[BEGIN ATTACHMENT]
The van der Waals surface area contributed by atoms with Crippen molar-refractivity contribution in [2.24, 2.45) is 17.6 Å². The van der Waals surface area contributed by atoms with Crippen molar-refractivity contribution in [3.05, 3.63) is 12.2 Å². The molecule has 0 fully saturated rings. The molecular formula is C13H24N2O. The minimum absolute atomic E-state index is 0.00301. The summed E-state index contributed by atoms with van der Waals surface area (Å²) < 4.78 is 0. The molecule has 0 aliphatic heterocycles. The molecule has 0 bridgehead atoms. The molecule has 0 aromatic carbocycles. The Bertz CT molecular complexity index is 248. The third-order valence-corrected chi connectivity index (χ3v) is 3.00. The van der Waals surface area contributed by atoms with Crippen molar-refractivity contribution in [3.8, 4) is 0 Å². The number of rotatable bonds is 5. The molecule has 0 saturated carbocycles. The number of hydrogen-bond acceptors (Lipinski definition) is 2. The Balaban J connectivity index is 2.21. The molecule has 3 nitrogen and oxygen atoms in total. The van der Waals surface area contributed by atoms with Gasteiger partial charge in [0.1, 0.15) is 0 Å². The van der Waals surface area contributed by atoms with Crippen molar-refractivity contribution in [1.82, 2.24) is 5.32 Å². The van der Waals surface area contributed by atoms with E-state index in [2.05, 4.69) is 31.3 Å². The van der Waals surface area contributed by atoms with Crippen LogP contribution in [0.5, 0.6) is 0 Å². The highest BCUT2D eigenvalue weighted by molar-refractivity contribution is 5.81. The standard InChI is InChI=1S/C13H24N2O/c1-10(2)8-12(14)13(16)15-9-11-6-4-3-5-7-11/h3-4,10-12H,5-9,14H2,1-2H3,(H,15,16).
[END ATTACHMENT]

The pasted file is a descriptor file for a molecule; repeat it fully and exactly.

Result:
The van der Waals surface area contributed by atoms with Crippen molar-refractivity contribution in [2.24, 2.45) is 17.6 Å². The van der Waals surface area contributed by atoms with Crippen molar-refractivity contribution in [3.05, 3.63) is 12.2 Å². The molecule has 0 fully saturated rings. The molecular formula is C13H24N2O. The minimum absolute atomic E-state index is 0.00301. The summed E-state index contributed by atoms with van der Waals surface area (Å²) < 4.78 is 0. The molecule has 0 aliphatic heterocycles. The molecule has 0 bridgehead atoms. The molecule has 0 aromatic carbocycles. The Bertz CT molecular complexity index is 248. The third-order valence-corrected chi connectivity index (χ3v) is 3.00. The van der Waals surface area contributed by atoms with Crippen molar-refractivity contribution in [3.8, 4) is 0 Å². The number of rotatable bonds is 5. The molecule has 0 saturated carbocycles. The number of hydrogen-bond acceptors (Lipinski definition) is 2. The Balaban J connectivity index is 2.21. The molecule has 3 nitrogen and oxygen atoms in total. The van der Waals surface area contributed by atoms with Gasteiger partial charge in [0.1, 0.15) is 0 Å². The van der Waals surface area contributed by atoms with Crippen molar-refractivity contribution in [1.82, 2.24) is 5.32 Å². The van der Waals surface area contributed by atoms with E-state index in [2.05, 4.69) is 31.3 Å². The van der Waals surface area contributed by atoms with Crippen LogP contribution in [0.5, 0.6) is 0 Å². The highest BCUT2D eigenvalue weighted by molar-refractivity contribution is 5.81. The standard InChI is InChI=1S/C13H24N2O/c1-10(2)8-12(14)13(16)15-9-11-6-4-3-5-7-11/h3-4,10-12H,5-9,14H2,1-2H3,(H,15,16).